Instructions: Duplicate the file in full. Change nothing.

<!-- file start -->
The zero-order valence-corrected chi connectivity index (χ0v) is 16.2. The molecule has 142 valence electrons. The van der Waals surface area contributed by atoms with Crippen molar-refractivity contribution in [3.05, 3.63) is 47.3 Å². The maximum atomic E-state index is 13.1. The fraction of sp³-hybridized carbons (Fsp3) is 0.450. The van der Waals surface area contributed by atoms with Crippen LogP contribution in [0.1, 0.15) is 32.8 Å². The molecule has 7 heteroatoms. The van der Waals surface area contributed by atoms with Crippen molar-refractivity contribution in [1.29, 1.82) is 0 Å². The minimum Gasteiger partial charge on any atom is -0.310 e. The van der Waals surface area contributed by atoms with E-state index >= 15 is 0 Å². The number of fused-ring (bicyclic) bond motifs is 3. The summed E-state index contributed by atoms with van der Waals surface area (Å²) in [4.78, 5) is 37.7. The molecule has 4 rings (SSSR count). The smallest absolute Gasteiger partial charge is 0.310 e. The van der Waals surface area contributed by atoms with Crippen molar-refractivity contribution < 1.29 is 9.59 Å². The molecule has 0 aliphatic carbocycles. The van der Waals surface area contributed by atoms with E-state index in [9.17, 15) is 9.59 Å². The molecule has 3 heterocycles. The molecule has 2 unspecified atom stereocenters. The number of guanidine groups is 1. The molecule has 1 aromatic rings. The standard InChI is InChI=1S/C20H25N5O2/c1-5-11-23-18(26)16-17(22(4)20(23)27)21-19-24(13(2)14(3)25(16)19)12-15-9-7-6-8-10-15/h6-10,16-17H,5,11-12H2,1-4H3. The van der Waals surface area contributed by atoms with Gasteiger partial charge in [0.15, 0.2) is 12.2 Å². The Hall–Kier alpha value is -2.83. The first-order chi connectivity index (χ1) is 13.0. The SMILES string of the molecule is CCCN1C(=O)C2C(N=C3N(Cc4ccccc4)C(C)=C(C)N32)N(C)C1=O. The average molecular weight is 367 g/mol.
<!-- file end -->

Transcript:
The zero-order valence-corrected chi connectivity index (χ0v) is 16.2. The molecule has 142 valence electrons. The van der Waals surface area contributed by atoms with Crippen molar-refractivity contribution in [3.05, 3.63) is 47.3 Å². The maximum atomic E-state index is 13.1. The fraction of sp³-hybridized carbons (Fsp3) is 0.450. The van der Waals surface area contributed by atoms with Crippen LogP contribution in [0.1, 0.15) is 32.8 Å². The molecule has 7 heteroatoms. The van der Waals surface area contributed by atoms with Crippen molar-refractivity contribution in [1.29, 1.82) is 0 Å². The minimum Gasteiger partial charge on any atom is -0.310 e. The van der Waals surface area contributed by atoms with E-state index >= 15 is 0 Å². The number of fused-ring (bicyclic) bond motifs is 3. The summed E-state index contributed by atoms with van der Waals surface area (Å²) in [4.78, 5) is 37.7. The molecule has 4 rings (SSSR count). The smallest absolute Gasteiger partial charge is 0.310 e. The van der Waals surface area contributed by atoms with Crippen molar-refractivity contribution < 1.29 is 9.59 Å². The molecule has 0 aliphatic carbocycles. The van der Waals surface area contributed by atoms with E-state index in [9.17, 15) is 9.59 Å². The molecule has 3 heterocycles. The molecule has 2 unspecified atom stereocenters. The number of guanidine groups is 1. The molecule has 1 aromatic rings. The standard InChI is InChI=1S/C20H25N5O2/c1-5-11-23-18(26)16-17(22(4)20(23)27)21-19-24(13(2)14(3)25(16)19)12-15-9-7-6-8-10-15/h6-10,16-17H,5,11-12H2,1-4H3. The van der Waals surface area contributed by atoms with Gasteiger partial charge in [0.15, 0.2) is 12.2 Å². The Hall–Kier alpha value is -2.83. The first-order chi connectivity index (χ1) is 13.0. The SMILES string of the molecule is CCCN1C(=O)C2C(N=C3N(Cc4ccccc4)C(C)=C(C)N32)N(C)C1=O. The average molecular weight is 367 g/mol.